I love other people’s birthdays. This has been mentioned before. But then I am fond of repeating myself. Embrace the inevitable.
A walk with special friends, all of us basking in spring glory. Even us feeble humans could sense the ecstasy of the season, feeding off the energy in each shoot, every leaf. The woods celebrating with swathes of bluebell, orchid, celandine, red campion, stitchwort, green alkanet and greening beeches. Best of all, the majestic beeches.
The ferocity of spring always amazes me. Only two weeks ago this fern was a dark, lifeless mass. A rock. Now the fronds are unfurling; furry toupees keeping them warm on these cool nights.
Tell me what is not to love about this plant? If you try I shall ignore you. I am smitten. This is why. The Latin name, Omphalodes cappadocica, is pure poetry, rolling off the tongue like golden syrup. The common name, navelwort, is always worthy of a chortle. The flower, as blue as an imagined spring morning, is pure perfection. Enough, in fact more than enough.
I don’t mind working on a Bank Holiday. In this part of the world it is advisable to take time off when the rest of the country are elsewhere. It was sunny, I was at the wonderful Nancy Nightingale’s, and I finished just after lunch. An interesting day and, what is more, educational.
After a fine morning of singing/gardening followed by a little gardening/singing I toddled off to have my car washed. Yes, I paid someone to clean my car. Yes, I could have done it myself. No, it was never going to happen. At the weekend my big brother said to me “I can tell you are a gardener, you have moss on your number plate”. Not seeing this as a problem, I did admit that months of mud, seagull visitations and motorway driving had left the mean machine a little jaded. So I paid a full £6 for a nice chap to clean and polish. I blushed as I passed over the keys, “sorry, it is very dirty”, “Don’t worry” he assured me “that is what we do, we clean cars”. So I sat on a wooden picnic bench, surrounded by weeds and adjacent to a busy road, to eat my banana whilst surveying the petrol station scene, back to the table. In moments I sensed some company. Slowly I turned. Two young children, offspring I imagined of the car cleaners, had slunk into the other side of the table, smiling charmingly. Obviously I was terrified. “Do you like slime?” the girl asked. The small boy grinned. Even scarier. Not knowing what the answer should be, playing for time, I enquired “is that what you have in that pot?”. “Yes” and she removed the offending substance from its container and pulled and twisted and curled into shapes long and squat and rolled and stretched all the while smiling ominously. “Would you like to try?” Never once to pass up such an opportunity I took the purple goo from her hands. Once was enough. They laughed at my disgust.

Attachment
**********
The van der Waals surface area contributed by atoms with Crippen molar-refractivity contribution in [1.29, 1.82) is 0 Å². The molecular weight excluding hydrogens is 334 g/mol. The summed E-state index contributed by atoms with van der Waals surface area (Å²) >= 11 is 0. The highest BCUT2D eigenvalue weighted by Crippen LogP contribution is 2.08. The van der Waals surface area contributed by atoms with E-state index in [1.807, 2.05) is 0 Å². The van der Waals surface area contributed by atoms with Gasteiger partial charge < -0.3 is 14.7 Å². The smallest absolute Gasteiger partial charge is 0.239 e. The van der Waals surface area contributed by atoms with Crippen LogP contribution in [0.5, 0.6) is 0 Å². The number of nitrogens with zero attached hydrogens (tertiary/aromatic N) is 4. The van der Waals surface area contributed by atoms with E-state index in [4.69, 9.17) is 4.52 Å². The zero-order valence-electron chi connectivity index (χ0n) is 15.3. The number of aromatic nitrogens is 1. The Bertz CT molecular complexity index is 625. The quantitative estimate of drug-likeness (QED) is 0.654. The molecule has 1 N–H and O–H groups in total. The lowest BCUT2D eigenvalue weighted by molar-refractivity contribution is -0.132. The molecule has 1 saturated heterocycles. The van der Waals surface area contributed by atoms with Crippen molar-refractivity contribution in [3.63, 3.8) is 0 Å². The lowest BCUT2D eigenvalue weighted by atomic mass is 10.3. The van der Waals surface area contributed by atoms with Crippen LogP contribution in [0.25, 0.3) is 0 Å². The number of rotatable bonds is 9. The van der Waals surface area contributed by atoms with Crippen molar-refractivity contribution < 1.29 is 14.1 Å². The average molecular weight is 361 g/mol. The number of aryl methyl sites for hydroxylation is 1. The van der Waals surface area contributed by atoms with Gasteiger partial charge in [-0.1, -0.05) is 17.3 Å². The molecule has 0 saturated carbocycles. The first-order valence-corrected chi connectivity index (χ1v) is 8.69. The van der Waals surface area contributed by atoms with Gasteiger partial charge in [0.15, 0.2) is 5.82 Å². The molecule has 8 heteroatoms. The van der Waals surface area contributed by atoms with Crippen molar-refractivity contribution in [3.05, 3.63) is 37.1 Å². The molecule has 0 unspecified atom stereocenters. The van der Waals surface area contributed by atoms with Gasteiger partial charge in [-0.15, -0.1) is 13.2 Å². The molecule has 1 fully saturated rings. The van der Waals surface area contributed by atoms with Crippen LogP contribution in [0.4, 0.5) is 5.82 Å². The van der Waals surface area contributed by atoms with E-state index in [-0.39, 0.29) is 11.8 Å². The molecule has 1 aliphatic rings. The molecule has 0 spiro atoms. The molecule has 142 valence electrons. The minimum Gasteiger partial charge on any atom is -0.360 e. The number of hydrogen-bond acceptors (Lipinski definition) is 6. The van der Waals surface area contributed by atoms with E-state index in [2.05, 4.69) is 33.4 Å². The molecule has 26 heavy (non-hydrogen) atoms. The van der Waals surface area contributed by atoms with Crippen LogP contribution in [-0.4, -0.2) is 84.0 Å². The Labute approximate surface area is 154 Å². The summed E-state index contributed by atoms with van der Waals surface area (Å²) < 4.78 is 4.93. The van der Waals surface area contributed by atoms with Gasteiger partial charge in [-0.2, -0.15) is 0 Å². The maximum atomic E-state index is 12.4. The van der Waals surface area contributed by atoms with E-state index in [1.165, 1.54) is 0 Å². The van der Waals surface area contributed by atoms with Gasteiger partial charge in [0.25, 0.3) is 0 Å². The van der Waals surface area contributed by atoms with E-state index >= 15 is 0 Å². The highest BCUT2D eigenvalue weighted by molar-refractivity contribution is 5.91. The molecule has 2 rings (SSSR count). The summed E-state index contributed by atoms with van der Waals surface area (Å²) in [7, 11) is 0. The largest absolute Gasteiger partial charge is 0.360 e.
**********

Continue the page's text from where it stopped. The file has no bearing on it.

Later, after bonding over the slime, the girl asked “what is the cleverest thing in the world?”. I suggested she ask her teacher and next time I am having my car cleaned, she could enlighten me. A deal was struck.
My car is unrecognisable. It is rather unnerving.
I am in the midst of turbulent times. There have been adventures to be enjoyed, and they didn’t disappoint. Next were events that had to be full-on faced, and so they were. Some challenges are yet to come, and these will present demands anew. Today, the eye of the storm, allowed me a healing day in my garden. There were other claims on my time, but I was adamant. This is what I was going to do. And rightly so. Now I feel ready to face the foe and the friend alike.
The Prop he will explain. In a big rush, in fact I didn’t even take the photos. My little brother did. But they are from my garden. And he is good, so only a splattering of words are needed. Even better. Here goes.
Holding up the shed.
Five o’clock shadow.
I’m off, adieu!
Home now, after a few days away where the young gunneras live.